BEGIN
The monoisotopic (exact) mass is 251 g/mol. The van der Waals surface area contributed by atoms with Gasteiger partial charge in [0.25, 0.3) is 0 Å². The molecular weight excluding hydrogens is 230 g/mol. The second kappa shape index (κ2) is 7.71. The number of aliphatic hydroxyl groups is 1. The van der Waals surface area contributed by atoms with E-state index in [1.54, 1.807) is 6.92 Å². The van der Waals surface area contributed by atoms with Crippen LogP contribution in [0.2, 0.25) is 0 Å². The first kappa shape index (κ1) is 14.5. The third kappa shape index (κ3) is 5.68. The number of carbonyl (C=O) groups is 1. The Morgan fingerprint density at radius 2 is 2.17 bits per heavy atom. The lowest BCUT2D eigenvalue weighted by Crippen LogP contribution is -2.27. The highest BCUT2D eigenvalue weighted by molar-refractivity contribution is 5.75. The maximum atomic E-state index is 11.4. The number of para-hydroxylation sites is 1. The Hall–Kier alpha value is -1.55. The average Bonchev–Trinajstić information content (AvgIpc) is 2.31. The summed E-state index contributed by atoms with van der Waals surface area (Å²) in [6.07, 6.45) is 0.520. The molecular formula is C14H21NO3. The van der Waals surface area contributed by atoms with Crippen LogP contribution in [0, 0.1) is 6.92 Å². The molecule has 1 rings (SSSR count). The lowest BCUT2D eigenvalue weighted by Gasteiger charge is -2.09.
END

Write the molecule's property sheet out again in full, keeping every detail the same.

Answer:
The monoisotopic (exact) mass is 251 g/mol. The van der Waals surface area contributed by atoms with Gasteiger partial charge in [0.25, 0.3) is 0 Å². The molecular weight excluding hydrogens is 230 g/mol. The second kappa shape index (κ2) is 7.71. The number of aliphatic hydroxyl groups is 1. The van der Waals surface area contributed by atoms with E-state index in [1.54, 1.807) is 6.92 Å². The van der Waals surface area contributed by atoms with Crippen LogP contribution in [0.2, 0.25) is 0 Å². The first kappa shape index (κ1) is 14.5. The third kappa shape index (κ3) is 5.68. The number of carbonyl (C=O) groups is 1. The Morgan fingerprint density at radius 2 is 2.17 bits per heavy atom. The lowest BCUT2D eigenvalue weighted by Crippen LogP contribution is -2.27. The highest BCUT2D eigenvalue weighted by molar-refractivity contribution is 5.75. The maximum atomic E-state index is 11.4. The number of para-hydroxylation sites is 1. The Hall–Kier alpha value is -1.55. The average Bonchev–Trinajstić information content (AvgIpc) is 2.31. The summed E-state index contributed by atoms with van der Waals surface area (Å²) in [6.07, 6.45) is 0.520. The molecular formula is C14H21NO3. The van der Waals surface area contributed by atoms with Crippen LogP contribution in [0, 0.1) is 6.92 Å². The molecule has 1 rings (SSSR count). The lowest BCUT2D eigenvalue weighted by Gasteiger charge is -2.09.